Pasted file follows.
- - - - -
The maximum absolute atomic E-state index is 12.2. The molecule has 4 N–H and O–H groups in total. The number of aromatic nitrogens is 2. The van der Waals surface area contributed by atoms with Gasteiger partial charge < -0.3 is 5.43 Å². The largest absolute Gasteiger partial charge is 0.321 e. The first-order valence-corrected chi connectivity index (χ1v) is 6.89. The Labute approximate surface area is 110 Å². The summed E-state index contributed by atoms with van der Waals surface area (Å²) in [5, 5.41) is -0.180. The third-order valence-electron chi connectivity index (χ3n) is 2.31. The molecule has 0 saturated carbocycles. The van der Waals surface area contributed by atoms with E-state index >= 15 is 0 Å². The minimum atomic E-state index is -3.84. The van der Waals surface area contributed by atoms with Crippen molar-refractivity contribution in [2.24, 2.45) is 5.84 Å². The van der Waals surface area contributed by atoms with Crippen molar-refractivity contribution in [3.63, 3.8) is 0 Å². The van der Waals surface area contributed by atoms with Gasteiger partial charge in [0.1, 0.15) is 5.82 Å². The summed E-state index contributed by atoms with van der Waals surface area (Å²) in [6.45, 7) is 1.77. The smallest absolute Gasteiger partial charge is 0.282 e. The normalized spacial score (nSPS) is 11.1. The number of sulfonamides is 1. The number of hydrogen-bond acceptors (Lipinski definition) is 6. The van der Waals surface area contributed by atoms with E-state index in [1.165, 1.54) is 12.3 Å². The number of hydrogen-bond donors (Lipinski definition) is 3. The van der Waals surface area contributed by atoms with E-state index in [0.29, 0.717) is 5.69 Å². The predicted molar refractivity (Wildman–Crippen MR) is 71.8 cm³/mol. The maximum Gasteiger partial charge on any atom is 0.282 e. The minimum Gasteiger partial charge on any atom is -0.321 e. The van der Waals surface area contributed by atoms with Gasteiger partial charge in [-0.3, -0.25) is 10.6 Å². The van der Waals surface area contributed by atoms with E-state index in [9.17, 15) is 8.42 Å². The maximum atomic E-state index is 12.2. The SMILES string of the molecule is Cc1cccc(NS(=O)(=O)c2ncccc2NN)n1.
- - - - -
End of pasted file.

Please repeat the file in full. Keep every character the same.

The maximum absolute atomic E-state index is 12.2. The molecule has 4 N–H and O–H groups in total. The number of aromatic nitrogens is 2. The van der Waals surface area contributed by atoms with Gasteiger partial charge < -0.3 is 5.43 Å². The largest absolute Gasteiger partial charge is 0.321 e. The first-order valence-corrected chi connectivity index (χ1v) is 6.89. The Labute approximate surface area is 110 Å². The summed E-state index contributed by atoms with van der Waals surface area (Å²) in [5, 5.41) is -0.180. The third-order valence-electron chi connectivity index (χ3n) is 2.31. The molecule has 0 saturated carbocycles. The van der Waals surface area contributed by atoms with E-state index >= 15 is 0 Å². The minimum atomic E-state index is -3.84. The van der Waals surface area contributed by atoms with Crippen molar-refractivity contribution in [2.24, 2.45) is 5.84 Å². The van der Waals surface area contributed by atoms with Crippen molar-refractivity contribution in [3.63, 3.8) is 0 Å². The van der Waals surface area contributed by atoms with Gasteiger partial charge in [0.1, 0.15) is 5.82 Å². The summed E-state index contributed by atoms with van der Waals surface area (Å²) in [6.45, 7) is 1.77. The smallest absolute Gasteiger partial charge is 0.282 e. The normalized spacial score (nSPS) is 11.1. The number of sulfonamides is 1. The number of hydrogen-bond acceptors (Lipinski definition) is 6. The van der Waals surface area contributed by atoms with E-state index in [1.165, 1.54) is 12.3 Å². The number of hydrogen-bond donors (Lipinski definition) is 3. The van der Waals surface area contributed by atoms with E-state index in [0.29, 0.717) is 5.69 Å². The predicted molar refractivity (Wildman–Crippen MR) is 71.8 cm³/mol. The maximum Gasteiger partial charge on any atom is 0.282 e. The minimum Gasteiger partial charge on any atom is -0.321 e. The van der Waals surface area contributed by atoms with Gasteiger partial charge in [-0.3, -0.25) is 10.6 Å². The van der Waals surface area contributed by atoms with E-state index in [9.17, 15) is 8.42 Å². The maximum atomic E-state index is 12.2. The SMILES string of the molecule is Cc1cccc(NS(=O)(=O)c2ncccc2NN)n1.